non-western philosophy as NOT philosophy
CoseruC at COFC.EDU
Mon Jun 4 20:09:31 UTC 2012
Having just completed a two week NEH Summer Institute on cross-cultural philosophical approaches to the study of consciousness, which I co-directed with Jay Garfield and Evan Thompson, I'd like to share with members of this list a few thoughts on this complex issue.
It is simply not the case (at least not anymore) that most Western philosophers still concur with Anthony Few's uncharitable remark (that Birgit cites). We had a representative group of analytic philosophers of mind and phenomenologists at our Institute, all of whom were eager to learn what Buddhist philosophy might have to contribute to a whole host of issues in philosophy of mind.
I would venture to say that by and large the recent generation of Western philosophers moving up through the ranks right now is quite aware that there is a rich tradition of systematic reflection in India (or China); it's just that many of the issues that concern contemporary philosophers are quite removed from those that preoccupy scholars of classical, medieval and early modern philosophers in both India and the West.
In anglophone philosophy, as is well known, there is this rather sharp (some might say unfortunate) distinction between those who do history of philosophy and those who do philosophy proper! Historians work on classical and modern figures in the canon (Plato, Descartes, Leibniz, Kant, etc.), and the rest are engaged with current issues (the analytic/synthetic distinction, mental causation, emergentism, personal identity, conceivability arguments, the mind-body problem, naturalism, functionalism, indexicals, etc.). Philosophers working on these issues sometime pay lip service to Descartes, Hume or Kant as the originators of a given problem, but their approach is analytic rather than exegetical.
Much of what goes on in the name of Indian (and Buddhist) philosophy follows the exegetical model, and most debates focus on getting at what Bhartṛhari or Dharmakīrti or Gangeśa might have said about some topic or another. With very few exceptions specialists in Indian philosophy write for other specialists in their field. Now, there is nothing wrong with that, just as there is nothing wrong with working on Hellenistic philosophy or Thomism. It's just a different sort of endeavor.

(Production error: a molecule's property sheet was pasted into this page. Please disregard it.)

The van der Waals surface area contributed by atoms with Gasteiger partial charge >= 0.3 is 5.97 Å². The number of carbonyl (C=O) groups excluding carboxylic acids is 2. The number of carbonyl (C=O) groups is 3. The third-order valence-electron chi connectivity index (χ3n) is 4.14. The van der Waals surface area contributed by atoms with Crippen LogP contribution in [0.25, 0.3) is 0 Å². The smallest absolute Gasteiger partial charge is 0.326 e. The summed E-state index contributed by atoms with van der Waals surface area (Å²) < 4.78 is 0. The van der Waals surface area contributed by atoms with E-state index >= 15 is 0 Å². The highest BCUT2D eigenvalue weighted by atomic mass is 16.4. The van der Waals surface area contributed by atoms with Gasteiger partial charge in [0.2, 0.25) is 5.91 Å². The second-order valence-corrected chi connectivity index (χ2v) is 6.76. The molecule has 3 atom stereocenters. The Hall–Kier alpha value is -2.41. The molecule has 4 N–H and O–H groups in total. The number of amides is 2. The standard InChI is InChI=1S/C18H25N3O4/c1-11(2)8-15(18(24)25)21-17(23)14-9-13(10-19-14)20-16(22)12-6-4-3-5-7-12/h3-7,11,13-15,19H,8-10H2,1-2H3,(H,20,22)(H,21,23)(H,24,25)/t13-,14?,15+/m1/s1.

So, when an influential contemporary analytic philosopher like David Chalmers asks the Buddhist scholar to provide arguments about, say, the no-self doctrine, the Buddhist scholar's typical response is to say, well, the Nikāys say this, and the Abhidharma traditions say that, and Candrakīrti says this or that, and then there are all these debates between different schools. But wait a minute: this is only true for Indian Buddhism. In Chinese or Tibetan Buddhism things get even more complicated, and so on and so forth. At that point the contemporary philosopher has lost interest.
And then there is the institutional bias, since most of those trained in Indian philosophy operate outside philosophy department. Until (and unless) more specialists in non-Western philosophy get hired in top philosophy programs around the world, there is little hope things will change for the better.
If you want to see some recent reactions to this plea for more representation of non-Western philosophy in philosophy departments, please read the comments on the APPS blog:
Associate Professor of Philosophy
Department of Philosophy
College of Charleston
66 George Street
Charleston, SC 29424
Phone: 843 953-1935
Facsimile: 843 953-6388
Email: coseruc at cofc.edu
On Jun 4, 2012, at 3:59 PM, "mkapstei at UCHICAGO.EDU" <mkapstei at UCHICAGO.EDU> wrote:
> Some examples will be found in my Reason's Traces, intro
> and ch. 1 and the notes thereon.
> Matthew T. Kapstein
> Numata Visiting Professor of Buddhist Studies
> The University of Chicago Divinity School
> Directeur d'études
> Ecole Pratique des Hautes Etudes, Paris
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